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Tabush Group's Cloud & Managed IT Blog

How to Improve Communication at Your Law Firm When People are Working Outside the Office

The pandemic caused a paradigm shift toward remote and hybrid work environments, and law firms are no exception. In a 2021 survey by Bloomberg Law, 40% of attorneys reported their firms allowed complete flexibility regarding their work environment. Only a quarter of respondents said they were expected to be in the office at least 3 days a week, and only 1 in 10 said their in-office presence was expected full-time. If lawyer preferences are any indication, these trends are likely to continue. Only 11% of lawyers surveyed said they would prefer to be in the office full-time, and only a quarter said they wanted to be in the office 3 or 4 days a week. 

But while flexible work environments have certain benefits, they cause communication challenges that must be overcome if a law firm is to succeed, remain productive, and effectively serve their clients. 

 

Informal Communication

Before the pandemic, many lawyers took for granted the benefits of informal interactions in the office. Lawyers could walk down the wall to bounce ideas off a colleague or strategize around the proverbial water cooler. In a nationwide survey by the American Bar Association about practicing law in the pandemic, many attorneys said replacing these naturally occurring conversations with scheduled calls was not the same. Other attorneys reported that they missed out on vital details from in-person discussions that took place among lawyers working in the office while they worked remotely. 

 

Formal Meetings

The pandemic forced law firms to improve their video chat capabilities, and many firms now host firmwide or department-wide meetings via video chat on a regular basis. This has helped ensure colleagues receive firm news and status updates so that everyone is on the same page. ABA survey respondents noted plusses and minuses to video chat versus in-person meetings. On a positive note, video chat encourages one person speaking at a time and neutralizes distracting sidebars that often occur during in-person meetings. On a negative note, the lack of interpersonal connection allows participants to be more passive or tuned out than they might be in an in-person meeting. 

 

Mentorship/Training

More than half of respondents to a Law 360 Pulse survey said mentorship (57%) and training (52%) worsened with the shift to remote work. In a traditional in-person work environment, early-career lawyers have more opportunities to learn from observing and collaborating with firm partners and other senior members. As a lack of mentorship and training opportunities lead to decreased long-term commitment to the firm among attorneys, it is important for law firms who adopt a more flexible environment to ensure that mentorship and training opportunities continue to be robust.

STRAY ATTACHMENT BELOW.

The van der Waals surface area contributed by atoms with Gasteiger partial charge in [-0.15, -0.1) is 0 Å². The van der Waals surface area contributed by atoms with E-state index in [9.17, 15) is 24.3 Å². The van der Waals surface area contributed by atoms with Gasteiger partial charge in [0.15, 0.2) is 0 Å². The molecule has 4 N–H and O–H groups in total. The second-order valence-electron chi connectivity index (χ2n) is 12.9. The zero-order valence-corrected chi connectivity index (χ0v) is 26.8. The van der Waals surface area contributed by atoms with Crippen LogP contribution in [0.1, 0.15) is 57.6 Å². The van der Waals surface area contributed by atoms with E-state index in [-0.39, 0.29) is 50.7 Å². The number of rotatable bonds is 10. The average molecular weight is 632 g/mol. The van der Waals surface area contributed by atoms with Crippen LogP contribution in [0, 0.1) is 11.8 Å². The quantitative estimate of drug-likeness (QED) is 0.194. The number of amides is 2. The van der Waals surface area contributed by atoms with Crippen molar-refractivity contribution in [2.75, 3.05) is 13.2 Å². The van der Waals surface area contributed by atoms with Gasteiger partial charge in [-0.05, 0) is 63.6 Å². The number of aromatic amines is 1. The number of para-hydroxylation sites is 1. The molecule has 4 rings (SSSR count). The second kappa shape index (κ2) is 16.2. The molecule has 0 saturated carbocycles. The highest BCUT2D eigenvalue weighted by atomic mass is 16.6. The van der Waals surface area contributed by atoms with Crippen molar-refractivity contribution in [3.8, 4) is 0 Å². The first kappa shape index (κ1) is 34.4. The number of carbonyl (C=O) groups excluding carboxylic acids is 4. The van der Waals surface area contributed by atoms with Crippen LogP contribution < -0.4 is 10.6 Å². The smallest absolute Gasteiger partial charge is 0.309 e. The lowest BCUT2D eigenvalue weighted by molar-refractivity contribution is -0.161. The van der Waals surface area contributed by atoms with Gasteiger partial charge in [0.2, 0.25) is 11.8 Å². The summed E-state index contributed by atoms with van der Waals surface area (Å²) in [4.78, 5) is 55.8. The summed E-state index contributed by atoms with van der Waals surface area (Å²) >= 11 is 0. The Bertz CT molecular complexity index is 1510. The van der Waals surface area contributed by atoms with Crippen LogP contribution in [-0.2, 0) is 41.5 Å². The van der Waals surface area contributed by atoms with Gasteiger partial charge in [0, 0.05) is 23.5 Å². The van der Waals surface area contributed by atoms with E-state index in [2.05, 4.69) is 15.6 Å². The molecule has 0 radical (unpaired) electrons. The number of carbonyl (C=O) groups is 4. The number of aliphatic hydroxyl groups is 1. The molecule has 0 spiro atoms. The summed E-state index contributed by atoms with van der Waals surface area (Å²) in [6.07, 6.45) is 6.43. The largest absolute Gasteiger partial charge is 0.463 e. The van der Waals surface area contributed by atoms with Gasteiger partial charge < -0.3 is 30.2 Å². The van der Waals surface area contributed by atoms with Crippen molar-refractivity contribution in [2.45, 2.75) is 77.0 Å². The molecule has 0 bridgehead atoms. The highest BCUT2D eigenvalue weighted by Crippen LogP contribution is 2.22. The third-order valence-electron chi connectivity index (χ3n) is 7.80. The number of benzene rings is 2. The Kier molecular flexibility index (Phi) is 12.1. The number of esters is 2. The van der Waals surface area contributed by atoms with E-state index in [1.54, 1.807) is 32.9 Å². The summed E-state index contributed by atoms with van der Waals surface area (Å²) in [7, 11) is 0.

Develop a Communication Strategy

If your firm plans to institute a permanent remote or hybrid work policy, you need to develop an appropriate communication strategy. Start by surveying your entire firm to find out what has worked well in terms of communication and what has not gone so well over the last two years. What were attorneys’ and other staff members’ frustrations? What did they feel was missing communication-wise? How effective was the firm’s technology for supporting their communication with colleagues and their ability to service their clients, and what improvements could be made? Develop short-term and long-term communication goals, and brainstorm ways to achieve these goals while creating a firm culture where everyone feels connected and committed to the firm and its clients.

 

Ensure Your Technology Supports Your Strategy

Law firms have traditionally been slow to adopt newer technologies. But nearly overnight, the pandemic led to widespread adoption of cloud-based technologies and managed IT services, as law firms realized they needed to be able to function remotely while ensuring the utmost security for client privacy and data. 

Teaming up with a professional IT partner, such as Tabush Group, can help law firms successfully manage a flexible work environment in the long run. Tabush Group provides enterprise level IT that takes a comprehensive approach to delivering solutions to meet a law firm’s needs. Tabush Group assigns a client manager, who functions as the law firm’s virtual CTO and works closely to understand the firm’s business needs to help them fully leverage IT. 

For more information about how Tabush Group can support your law firm’s communication and business needs in a flexible remote environment, click here.

Topics: Culture Law Firm Productivity remote access